News in Brief

NACS Conducts Survey on Student Computer Use

Stephen Franklin from NACS has conducted a Student Information Technology Experience survey and received a variety of responses in terms of computer usage on campus.

The survey found the following: 55 percent of respondents have a desktop computer and 67 percent use it every day. 83 percent of respondents have a laptop computer and 87 percent use it every day. Ninety-three percent of respondents have an instant messaging account. Of these, 14 percent have never or only rarely used it while 75 percent use it at least a few times a week with 53 percent using it daily. Ninety-six percent of respondents have text messaging. Of these, 31 percent have never or only rarely used it, 54 percent use it at least a few times a week and 32 percent use it daily. Twenty-two percent use it a few times a week. Eighty-nine percent of respondents participate in on-line social networks such as Facebook, Friendster, or MySpace. Of these, 81 percent do so at least a few times a week with 53 percent doing so every day.

Men With Breast Cancer Have Higher Risk of Second Cancer

According to UC Irvine epidemiologists, 10 percent of men who have been diagnosed with breast cancer have a higher risk of developing a second primary cancer, such as those of the stomach, skin or breast.

Research supporting this claim can be found in the journal ‘Breast Cancer Research.’ Hoda Anton-Culver, director of UCI’s Genetic Epidemiology Research Institute, along with her colleagues Sacha Satram-Hoang and Argyrios Ziogas, pulled data from the California Cancer Registry from 1988 to 2003, which revealed 1,926 men aged 85 or younger had been diagnosed with primary breast cancer. Of those men, 11.5 percent developed a second primary cancer at least two months later.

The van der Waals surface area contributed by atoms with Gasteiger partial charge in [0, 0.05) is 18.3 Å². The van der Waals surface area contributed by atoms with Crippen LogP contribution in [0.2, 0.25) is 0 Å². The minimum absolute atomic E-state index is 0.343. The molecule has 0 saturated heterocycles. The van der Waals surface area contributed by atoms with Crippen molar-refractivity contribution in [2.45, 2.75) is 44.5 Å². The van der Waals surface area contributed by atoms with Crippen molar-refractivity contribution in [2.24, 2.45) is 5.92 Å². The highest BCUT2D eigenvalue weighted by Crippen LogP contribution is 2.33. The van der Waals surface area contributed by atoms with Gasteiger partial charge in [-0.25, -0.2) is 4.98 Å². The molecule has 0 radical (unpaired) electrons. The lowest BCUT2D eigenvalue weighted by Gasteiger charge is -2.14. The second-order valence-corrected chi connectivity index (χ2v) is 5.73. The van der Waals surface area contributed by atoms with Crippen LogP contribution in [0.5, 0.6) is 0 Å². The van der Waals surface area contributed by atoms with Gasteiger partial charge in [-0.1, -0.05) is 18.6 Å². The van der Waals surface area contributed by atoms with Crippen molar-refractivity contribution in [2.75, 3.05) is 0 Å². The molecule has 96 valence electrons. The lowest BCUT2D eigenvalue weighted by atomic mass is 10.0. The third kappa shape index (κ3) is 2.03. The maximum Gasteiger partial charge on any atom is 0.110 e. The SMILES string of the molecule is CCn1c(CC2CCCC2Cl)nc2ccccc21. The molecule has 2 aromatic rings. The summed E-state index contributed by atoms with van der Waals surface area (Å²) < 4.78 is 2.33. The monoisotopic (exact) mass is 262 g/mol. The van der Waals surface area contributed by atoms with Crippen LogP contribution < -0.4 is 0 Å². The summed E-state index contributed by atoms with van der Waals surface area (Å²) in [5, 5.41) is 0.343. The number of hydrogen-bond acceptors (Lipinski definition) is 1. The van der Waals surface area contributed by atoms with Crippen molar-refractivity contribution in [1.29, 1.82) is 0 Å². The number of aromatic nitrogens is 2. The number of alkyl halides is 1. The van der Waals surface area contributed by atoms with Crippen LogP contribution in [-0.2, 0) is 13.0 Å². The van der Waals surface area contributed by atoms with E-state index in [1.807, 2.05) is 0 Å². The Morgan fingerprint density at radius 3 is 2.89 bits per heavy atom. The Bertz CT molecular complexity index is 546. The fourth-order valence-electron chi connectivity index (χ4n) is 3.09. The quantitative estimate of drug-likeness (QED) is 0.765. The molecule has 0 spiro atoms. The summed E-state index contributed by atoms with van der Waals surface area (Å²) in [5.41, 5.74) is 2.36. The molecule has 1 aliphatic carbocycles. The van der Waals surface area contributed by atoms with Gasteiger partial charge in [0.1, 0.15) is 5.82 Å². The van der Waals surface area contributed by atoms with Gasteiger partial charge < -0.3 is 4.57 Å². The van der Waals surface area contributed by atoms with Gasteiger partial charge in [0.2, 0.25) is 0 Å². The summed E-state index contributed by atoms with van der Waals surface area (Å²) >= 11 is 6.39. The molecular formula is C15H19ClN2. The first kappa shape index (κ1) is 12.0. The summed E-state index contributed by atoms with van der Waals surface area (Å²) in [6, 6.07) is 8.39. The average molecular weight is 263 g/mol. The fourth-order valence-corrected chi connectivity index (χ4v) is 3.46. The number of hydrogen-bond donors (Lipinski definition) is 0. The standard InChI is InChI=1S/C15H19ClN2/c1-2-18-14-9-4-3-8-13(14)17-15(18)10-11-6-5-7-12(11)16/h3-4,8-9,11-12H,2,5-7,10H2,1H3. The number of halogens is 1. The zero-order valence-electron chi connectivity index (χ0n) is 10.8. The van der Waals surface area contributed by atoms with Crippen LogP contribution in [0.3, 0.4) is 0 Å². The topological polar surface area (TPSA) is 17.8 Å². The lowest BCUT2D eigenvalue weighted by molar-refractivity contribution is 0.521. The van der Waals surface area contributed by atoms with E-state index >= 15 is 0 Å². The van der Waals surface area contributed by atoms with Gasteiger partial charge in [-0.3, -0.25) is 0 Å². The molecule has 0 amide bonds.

Researchers discovered that men who have had breast cancer also had higher rates of breast, bladder, stomach, colorectal cancers and melanoma.

Although male breast cancer is not common, 1,700 men in the United States are affected each year, usually due to increasing age, radiation, liver problems like cirrhosis, high estrogen levels due to obesity or genetic conditions in family history.

Analysis of Corn Helps Scientists Map Air Pollution

UC Irvine’s atmospheric scientists found that analyzing corn is an innovative and cost-effective way to map fossil fuel air pollution in the United States.

Generally in the past, scientists have measured carbon dioxide by collecting air samples, but mapping fossil fuel-emitted carbon dioxide through plants has proven to be a more efficient method.

In summer 2004, UCI scientists collected corn from 31 states for its easy accessibility, since it is widely grown and an annual plant. They tracked regional patterns across the states after drying the corn, converting them to graphite that was analyzed using the W.M. Keck Carbon Cycle Accelerator Mass Spectrometer, which measures radiocarbon (a rare isotope of carbon) and finally calculating the levels of carbon dioxide produced by fossil fuels where the corn was located.

California and the Ohio Valley had the most fossil-fuel-emitted carbon dioxide, although air in Colorado, Idaho and New Mexico appeared to be the cleanest. Interestingly enough, the Rocky Mountains provided a barrier for the movement of carbon dioxide.

NASA and the National Science Foundation funded this research, which can be found in ‘Geophysical Research Letters.’ The researchers involved were leaed author Diana Hsueh, John Southon, Xiaomei Xu and Nir Krakauer from the California Institute of Technology.